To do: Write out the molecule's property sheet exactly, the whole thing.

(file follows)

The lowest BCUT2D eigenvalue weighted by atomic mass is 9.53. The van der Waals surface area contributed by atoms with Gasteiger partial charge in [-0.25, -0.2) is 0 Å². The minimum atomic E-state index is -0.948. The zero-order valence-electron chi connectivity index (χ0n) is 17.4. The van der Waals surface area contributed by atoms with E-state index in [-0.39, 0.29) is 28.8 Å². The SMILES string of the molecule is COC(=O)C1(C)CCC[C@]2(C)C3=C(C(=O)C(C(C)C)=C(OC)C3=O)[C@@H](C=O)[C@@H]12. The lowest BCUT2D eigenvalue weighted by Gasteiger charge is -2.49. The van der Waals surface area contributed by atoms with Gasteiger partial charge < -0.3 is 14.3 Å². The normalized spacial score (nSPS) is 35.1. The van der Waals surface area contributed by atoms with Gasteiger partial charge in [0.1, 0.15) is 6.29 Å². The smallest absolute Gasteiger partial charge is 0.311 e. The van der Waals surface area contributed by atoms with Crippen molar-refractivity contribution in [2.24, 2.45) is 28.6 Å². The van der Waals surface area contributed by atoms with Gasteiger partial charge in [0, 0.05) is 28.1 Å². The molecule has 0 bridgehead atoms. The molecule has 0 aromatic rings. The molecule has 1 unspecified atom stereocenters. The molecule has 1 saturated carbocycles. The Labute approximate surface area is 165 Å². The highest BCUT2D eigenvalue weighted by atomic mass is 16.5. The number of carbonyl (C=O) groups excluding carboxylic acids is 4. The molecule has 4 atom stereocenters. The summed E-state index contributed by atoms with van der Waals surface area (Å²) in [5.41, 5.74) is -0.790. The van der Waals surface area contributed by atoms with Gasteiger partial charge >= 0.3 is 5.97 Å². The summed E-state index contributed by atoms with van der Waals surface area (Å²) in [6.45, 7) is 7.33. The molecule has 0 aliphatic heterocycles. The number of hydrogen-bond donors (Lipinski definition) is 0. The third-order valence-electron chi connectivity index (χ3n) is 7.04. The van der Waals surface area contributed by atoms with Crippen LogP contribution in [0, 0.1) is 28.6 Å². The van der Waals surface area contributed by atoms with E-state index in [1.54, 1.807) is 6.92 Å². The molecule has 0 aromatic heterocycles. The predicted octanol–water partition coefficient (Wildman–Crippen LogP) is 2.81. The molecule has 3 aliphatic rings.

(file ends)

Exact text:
The lowest BCUT2D eigenvalue weighted by atomic mass is 9.53. The van der Waals surface area contributed by atoms with Gasteiger partial charge in [-0.25, -0.2) is 0 Å². The minimum atomic E-state index is -0.948. The zero-order valence-electron chi connectivity index (χ0n) is 17.4. The van der Waals surface area contributed by atoms with E-state index in [-0.39, 0.29) is 28.8 Å². The SMILES string of the molecule is COC(=O)C1(C)CCC[C@]2(C)C3=C(C(=O)C(C(C)C)=C(OC)C3=O)[C@@H](C=O)[C@@H]12. The lowest BCUT2D eigenvalue weighted by Gasteiger charge is -2.49. The van der Waals surface area contributed by atoms with Gasteiger partial charge < -0.3 is 14.3 Å². The normalized spacial score (nSPS) is 35.1. The van der Waals surface area contributed by atoms with Gasteiger partial charge in [0.1, 0.15) is 6.29 Å². The smallest absolute Gasteiger partial charge is 0.311 e. The van der Waals surface area contributed by atoms with Crippen molar-refractivity contribution in [2.24, 2.45) is 28.6 Å². The van der Waals surface area contributed by atoms with Gasteiger partial charge in [0, 0.05) is 28.1 Å². The molecule has 0 bridgehead atoms. The molecule has 0 aromatic rings. The molecule has 1 unspecified atom stereocenters. The molecule has 1 saturated carbocycles. The Labute approximate surface area is 165 Å². The highest BCUT2D eigenvalue weighted by atomic mass is 16.5. The number of carbonyl (C=O) groups excluding carboxylic acids is 4. The molecule has 4 atom stereocenters. The summed E-state index contributed by atoms with van der Waals surface area (Å²) in [5.41, 5.74) is -0.790. The van der Waals surface area contributed by atoms with Gasteiger partial charge >= 0.3 is 5.97 Å². The summed E-state index contributed by atoms with van der Waals surface area (Å²) in [6.45, 7) is 7.33. The molecule has 0 aliphatic heterocycles. The number of hydrogen-bond donors (Lipinski definition) is 0. The third-order valence-electron chi connectivity index (χ3n) is 7.04. The van der Waals surface area contributed by atoms with Crippen LogP contribution in [0, 0.1) is 28.6 Å². The van der Waals surface area contributed by atoms with E-state index in [1.54, 1.807) is 6.92 Å². The molecule has 0 aromatic heterocycles. The predicted octanol–water partition coefficient (Wildman–Crippen LogP) is 2.81. The molecule has 3 aliphatic rings.